Visual Effects for Film

VFX is a tool for your story telling~

3D process 01- where the magic happens but without the magic button

You hear this term “3D” all the time. You also might think that all the films with something impossible is all made in 3D. But what does 3D really mean? The easiest way to understand this is to think of a painting versus a sculpture. If you’re standing right in the front of a painting or a picture, you might think this looks really real. But once you look from the side or from the back, it’s just a flat piece of paper. A sculpture on the other hand, you can observe it from any angle. This is the same in the digital world. A 2D matte painting or projection technique is only good from the chosen angle. But a 3D object can be viewed from everywhere. So if a robot or dinosaur is needed in your film for several shots with different angles, it’s better to approach with 3D. But in the 3D world, there is no magic button to make this happened with one click. Quite the opposite, the artists will have to create every single detail that happens in the real world, such as reflections, shadows, and even the intensity of the shadow or the blurry edge of the shadow. Therefore before jumping in and doing everything with 3D, which needs a lot more time and budget, it’s better to consult with the VFX supervisor to make sure the 3D approach is necessary here. In this post, we are going to talk about a simplified 3D process to give you a rough concept of how 3D works.


The general 3D process includes:
1.Modeling
2.Texturing and shading
3.Rigging and animation
4.Lighting
5.Rendering
6.Final composting

1.Model

First, you need to build the model. 3D software provides you with some default cubes or spheres with dots(where two lines join) and lines on them. You can move around those dots and lines to form the shape you want. This process is called modeling. Every model in 3D is formed by those dots and lines (together they are called Polygons). To make a creature, a car or a building in 3D requires the artists to keep adding necessary lines and dots to form enough detail for the model. Nowadays with the 3D software improving so much, artists can do this with a more visual way. Instead of moving each dots and lines to form the shape of the model, the model could be done a way more like sculpting but still requires an artist to control each stroke.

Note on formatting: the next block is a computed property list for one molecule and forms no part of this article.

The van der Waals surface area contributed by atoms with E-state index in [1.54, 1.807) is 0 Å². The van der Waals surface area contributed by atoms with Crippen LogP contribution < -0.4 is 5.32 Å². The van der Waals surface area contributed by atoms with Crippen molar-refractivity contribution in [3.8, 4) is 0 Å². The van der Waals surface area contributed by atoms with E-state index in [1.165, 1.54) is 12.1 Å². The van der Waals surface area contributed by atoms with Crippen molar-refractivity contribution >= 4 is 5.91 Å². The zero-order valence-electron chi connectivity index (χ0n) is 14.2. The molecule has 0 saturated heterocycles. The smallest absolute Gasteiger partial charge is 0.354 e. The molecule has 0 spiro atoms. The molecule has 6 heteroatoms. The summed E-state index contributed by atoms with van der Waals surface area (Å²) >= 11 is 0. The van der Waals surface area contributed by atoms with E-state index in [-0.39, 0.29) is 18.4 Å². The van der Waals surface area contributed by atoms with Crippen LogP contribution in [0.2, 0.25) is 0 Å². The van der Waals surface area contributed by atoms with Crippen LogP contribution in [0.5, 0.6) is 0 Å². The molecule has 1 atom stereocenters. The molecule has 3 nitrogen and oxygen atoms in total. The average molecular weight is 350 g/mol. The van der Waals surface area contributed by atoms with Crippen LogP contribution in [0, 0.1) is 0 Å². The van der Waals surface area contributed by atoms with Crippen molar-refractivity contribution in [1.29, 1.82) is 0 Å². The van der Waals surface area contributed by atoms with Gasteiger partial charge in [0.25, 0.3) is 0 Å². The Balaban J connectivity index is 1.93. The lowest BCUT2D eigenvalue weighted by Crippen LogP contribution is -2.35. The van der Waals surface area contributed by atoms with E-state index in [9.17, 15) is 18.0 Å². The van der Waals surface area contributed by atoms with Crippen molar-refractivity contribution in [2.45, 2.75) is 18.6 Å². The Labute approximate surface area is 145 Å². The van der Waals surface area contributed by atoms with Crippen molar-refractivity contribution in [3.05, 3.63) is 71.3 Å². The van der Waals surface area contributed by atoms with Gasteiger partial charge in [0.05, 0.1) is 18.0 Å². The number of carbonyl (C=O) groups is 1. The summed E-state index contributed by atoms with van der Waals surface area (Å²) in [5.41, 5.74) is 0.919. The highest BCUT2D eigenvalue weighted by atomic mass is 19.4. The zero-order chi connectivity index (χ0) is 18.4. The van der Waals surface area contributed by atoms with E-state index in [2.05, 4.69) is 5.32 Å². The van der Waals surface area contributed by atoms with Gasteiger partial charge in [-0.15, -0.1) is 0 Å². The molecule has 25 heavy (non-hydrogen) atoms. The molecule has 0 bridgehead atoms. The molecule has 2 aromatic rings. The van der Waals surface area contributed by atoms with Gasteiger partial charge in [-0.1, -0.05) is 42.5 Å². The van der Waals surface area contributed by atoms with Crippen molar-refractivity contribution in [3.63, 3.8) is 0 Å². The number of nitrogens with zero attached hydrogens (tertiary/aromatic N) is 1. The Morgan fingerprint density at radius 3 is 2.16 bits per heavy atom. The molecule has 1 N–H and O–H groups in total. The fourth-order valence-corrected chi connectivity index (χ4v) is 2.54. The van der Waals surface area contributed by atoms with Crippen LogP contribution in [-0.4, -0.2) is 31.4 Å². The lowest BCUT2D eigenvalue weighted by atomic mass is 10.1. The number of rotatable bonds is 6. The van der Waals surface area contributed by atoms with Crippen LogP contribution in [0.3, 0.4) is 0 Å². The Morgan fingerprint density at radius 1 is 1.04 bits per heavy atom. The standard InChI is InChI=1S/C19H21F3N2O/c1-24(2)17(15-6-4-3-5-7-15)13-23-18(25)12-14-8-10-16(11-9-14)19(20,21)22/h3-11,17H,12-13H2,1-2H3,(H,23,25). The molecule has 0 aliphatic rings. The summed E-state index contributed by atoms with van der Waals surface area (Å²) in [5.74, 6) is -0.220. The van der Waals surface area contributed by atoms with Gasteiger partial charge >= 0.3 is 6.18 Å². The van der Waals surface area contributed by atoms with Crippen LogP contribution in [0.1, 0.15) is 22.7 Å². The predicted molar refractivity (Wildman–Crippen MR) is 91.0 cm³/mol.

2. Texture and shading

After a model is done, such as a human head for example, the artists will have to paint the texture for the model. Skin tone, wrinkle, pore, spot and every detail on a human face have to be painted little by little and using photos of real textures. The artists also has to put the settings in the computer to determine how the texture reacts to the light, such as how strong the texture will reflect the light or absorb the light, or how big or sharp the high light point will be etc..
3. Rigging and animation

picture from http://www.mit.edu/

The model is like the flesh and the rigging is like adding bones to this flesh. The artist has to first set up a bone structure, then tell the program which dots or lines on that model are going to follow certain section of the bone. In order to reach detail and realistic movement, some dots or lines have to be set following more than one bone or joint. Just imaging the muscle on your arm will move if you try to move either your elbow or shoulder. In some pose, this muscle will even change shape as rising up or flatten down, so the artist with have to create a muscle system to simulate real life muscle . Those all have to be set up manually by VFX artists. After setting up the bone structure and assigning each dot and line to the related bone or joint, the animator now can animate this model. It takes a lot of experience and the ability to observe the movement subtlety of movement to do great animation. Looking carefully at how a person walks, it’s not just two legs swinging back forward. The knees stretch and bend all the time. The hips go up and down. Even the neck is moving. The animator has to adjust each joint to a position and set a key frame. A simple walking animation will take several key frames on all the different joints and different position to complete.
We’ll talk about the further process about lighting , rendering and compositing in next post. Hope you enjoyed this.
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5 responses to “3D process 01- where the magic happens but without the magic button

  1. John 2013/09/17 at 9:46 PM

    Please keep posting, these are great!

  2. josef 2013/11/21 at 1:08 PM

    Very information, please keep posting

    • LightRay FX 2013/11/22 at 2:30 AM

      Thanks Josef, glad that you like it.
      We’ll keep posting for sure.
      And please feel free to let us know if there are some topics you think might be interesting.

  3. Trish 2014/06/15 at 7:25 AM

    Was curious about 3d rendering and texturing. This is cool. thanks for sharing. Since I joined a course a few days ago, I will be visiting this blog often.:-)

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